Nobody who heard Karita Mattila sing the title role of Strauss’s Salome on the opening night of the Metropolitan Opera’s 2004 production will ever forget it. That she stripped (briefly) nude at the climax of the Dance of the Seven Veils surely helped fuel the fire, but mainly it was stuff of the performance itself, a heady mixture of fearless vocal fireworks and a daringly sexualized dramatic presence. When Ms. Mattila took her bow, a frenzy erupted: Students, scenesters, stockbrokers and socialites were all on their feet, screaming in amazement and delight.
Ms. Mattila was warmly received after the first night of the revival of the Met’s 1980 production of Puccini’s Manon Lescaut (1893) on Jan. 29, but I doubt that her performance will inspire fevered memories. It has been widely reported that the Met is making a new production of Tosca for the magnificent Finnish soprano in the 2009-10 season, and I think she’ll fit the role of the great diva—from the beginning, a petulant and tempestuous character—better than she did the doe-eyed Manon, the pretty, middle-class French teenager who, brought into a life of luxury in pre-revolutionary Paris, cannot help but destroy Des Grieux, the young student who’s besotted with her.
Her beautifully “cool” Nordic sound may be a detriment in shaping a role that demands warm-blooded Italianate tone color and legato, but there’s no reason why a non-Italian singer can’t make a splash as Manon. To my eyes and ears, Ms. Mattila barely registered dramatically in Act I (the superb Dale Travis, as the old roué Geronte, acted rings around her) and gave a rather tarty and brazen Lulu-type characterization—more redolent of Weimar Germany than the ancien régime—in Act II. Only in the two final, tragic acts was the 47-year-old soprano truly convincing, seeming to bring her own experience as an older and wiser woman to the fore.
Her Des Grieux was Marcello Giordani. When he’s good, this tenor is a kind of latter-day Carlo Bergonzi, a singer whose timbre isn’t memorable but whose style and professionalism are an anchor for any production. The Met is asking a lot of him this year: Not only did he sing Edgardo to Natalie Dessay’s Lucia on the season’s opening night, but the house is bringing him back in March to sing the title role in Verdi’s powerful Ernani, which once belonged to Luciano Pavarotti.
I was looking forward to hearing Mr. Giordani sing at the New Year’s Eve Concert at La Fenice in Venice, but he pleaded illness (and was replaced by the sturdier, no-nonsense tenor Walter Fraccaro). During Act I of Manon Lescaut, I feared that Mr. Giordani still had the same Euro-bug in his throat: His singing was messy and frequently off pitch. But in Act II he somehow got hold of his instrument and used it well for the rest of the night.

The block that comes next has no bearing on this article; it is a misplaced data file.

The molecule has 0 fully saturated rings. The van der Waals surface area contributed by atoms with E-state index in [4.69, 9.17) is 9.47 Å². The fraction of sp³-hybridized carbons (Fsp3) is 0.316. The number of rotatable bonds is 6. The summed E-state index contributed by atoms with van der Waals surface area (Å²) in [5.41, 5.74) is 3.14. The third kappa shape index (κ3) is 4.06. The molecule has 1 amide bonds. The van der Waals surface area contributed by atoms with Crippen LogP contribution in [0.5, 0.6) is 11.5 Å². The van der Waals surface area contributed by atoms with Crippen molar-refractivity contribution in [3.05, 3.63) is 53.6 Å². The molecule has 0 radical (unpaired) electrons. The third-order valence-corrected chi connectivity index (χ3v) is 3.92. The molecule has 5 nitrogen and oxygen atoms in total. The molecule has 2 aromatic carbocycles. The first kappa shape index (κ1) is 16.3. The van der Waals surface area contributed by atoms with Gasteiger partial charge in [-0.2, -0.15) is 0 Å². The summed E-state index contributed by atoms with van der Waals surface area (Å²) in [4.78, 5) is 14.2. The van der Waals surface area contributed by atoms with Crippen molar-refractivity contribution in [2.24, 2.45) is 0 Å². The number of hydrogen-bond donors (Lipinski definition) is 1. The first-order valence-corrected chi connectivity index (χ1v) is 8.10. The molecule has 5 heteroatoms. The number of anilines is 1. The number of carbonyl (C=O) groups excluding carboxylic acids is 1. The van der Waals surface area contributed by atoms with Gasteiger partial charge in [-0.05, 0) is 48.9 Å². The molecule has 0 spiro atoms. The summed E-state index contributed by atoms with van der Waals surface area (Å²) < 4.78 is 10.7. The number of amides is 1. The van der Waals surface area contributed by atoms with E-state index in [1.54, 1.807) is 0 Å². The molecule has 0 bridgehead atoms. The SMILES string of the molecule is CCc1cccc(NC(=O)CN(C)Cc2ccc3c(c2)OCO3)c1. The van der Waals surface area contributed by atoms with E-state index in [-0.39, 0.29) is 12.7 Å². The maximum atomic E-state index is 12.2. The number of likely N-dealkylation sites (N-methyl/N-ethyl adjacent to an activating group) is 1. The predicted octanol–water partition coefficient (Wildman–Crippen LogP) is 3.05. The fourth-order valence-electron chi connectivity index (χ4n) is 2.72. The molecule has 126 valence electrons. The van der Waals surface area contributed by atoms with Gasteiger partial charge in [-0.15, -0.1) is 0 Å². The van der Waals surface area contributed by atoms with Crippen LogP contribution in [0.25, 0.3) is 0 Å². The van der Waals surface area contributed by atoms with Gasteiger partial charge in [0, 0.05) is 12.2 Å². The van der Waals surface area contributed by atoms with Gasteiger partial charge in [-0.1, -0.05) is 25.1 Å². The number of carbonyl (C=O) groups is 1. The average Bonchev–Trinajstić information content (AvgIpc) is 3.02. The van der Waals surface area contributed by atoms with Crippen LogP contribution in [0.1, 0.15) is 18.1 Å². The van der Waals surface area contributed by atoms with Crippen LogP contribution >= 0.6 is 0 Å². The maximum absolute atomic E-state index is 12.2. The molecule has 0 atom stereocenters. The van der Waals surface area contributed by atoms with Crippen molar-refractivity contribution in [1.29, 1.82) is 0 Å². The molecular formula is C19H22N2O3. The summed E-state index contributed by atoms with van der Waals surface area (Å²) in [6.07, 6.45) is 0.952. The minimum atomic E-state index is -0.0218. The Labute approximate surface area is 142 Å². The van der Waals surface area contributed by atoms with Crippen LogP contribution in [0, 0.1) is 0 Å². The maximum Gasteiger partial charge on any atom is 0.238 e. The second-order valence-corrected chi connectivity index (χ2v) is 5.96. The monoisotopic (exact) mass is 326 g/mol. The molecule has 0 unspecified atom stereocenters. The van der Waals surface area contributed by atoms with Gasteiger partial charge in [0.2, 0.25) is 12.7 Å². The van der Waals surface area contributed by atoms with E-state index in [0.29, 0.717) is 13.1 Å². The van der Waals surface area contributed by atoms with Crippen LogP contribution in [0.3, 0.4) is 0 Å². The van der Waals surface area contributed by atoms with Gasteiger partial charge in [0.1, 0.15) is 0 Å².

This opera, so flawed and yet so thrilling, needs younger singers and a fresh production that will get rid of the kitschy early-80’s glamour of the Met’s current staging and burrow down to the fervid passion of the score. If there was a true streak of giovinezza in the performance, it came from James Levine and his wonderful orchestra, who offered sharp rhythms, sinuous phrases and cashmere textures that maximized the ardor of Puccini’s post-Wagnerian idiom.
ITALIAN MUSIC IN the 20th century was inevitably altered by the irresistible wave of modernism, but the lyric warmth and theatrical verve of the Italian tradition survived within it, as the long career of Luciano Berio (1925-2003) shows.
It was the New York Philharmonic that premiered Berio’s most famous work, Sinfonia, in 1968. The once-famous Swingle Singers—the smooth, scat-driven a cappella group that helped provide the soundtrack to the Age of Aquarius—took on the eight amplified vocal parts at the premiere. Last week it was the turn of the frighteningly competent Synergy Vocals group from London. Lorin Maazel, seemingly a little weary from all the Wagner he’s been conducting over at the Met recently, led a firm but dispassionate performance on the night I attended (Jan. 31).
Sinfonia, a work that not only uses texts by Claude Lévi-Strauss and Samuel Beckett but that was shaped by contemporary streams of structuralist and semiotic theory, escapes the expressive prison that enclosed so much music of its time—but only just. Johannes Brahms was also a deeply intellectual composer, but in his eloquent Fourth Symphony, which Maazel conducted smartly after intermission, he never let it show. That’s not so easy anymore.
The composer Steven Stucky, who introduced the performances of Sinfonia, maintains that listeners don’t need a special background “to enjoy it.” I disagree: I think you need a background in the late 1960’s, a vital, destructive and fractured time that helped create an atmosphere for a music that shared the same attributes. To enjoy Berio’s collection of 14 Sequenzas for solo instruments, however, you need only have a love of music, a love that a marathon concert at the Rose Theatre on Feb. 2—by Philharmonic musicians and guest artists—would have extravagantly confirmed.
In a style that dispensed with the comforts of regular phrases and tonal centers, Berio offered up music of coloristic variety, polyphonic brilliance and technical innovations that challenge the most virtuosic of performers—and created the finest suite of unaccompanied pieces since Bach. Among the fine performances I was able to hear, I especially enjoyed the ravishing feast of subtle detail that the flutist Robert Langevin brought out in Sequenza I; the cool mastery and charcoal timbre of the pianist Amy Briggs Dissanayake in Sequenza IV; and the sheer endurance in Sequenza XII of the bassoonist Martin Kuuskmann, who gave a sleek and unruffled cohesion to an unruly bear of a piece.
Russell Platt is a composer and a music editor at The New Yorker. He can be reached at email@example.com.
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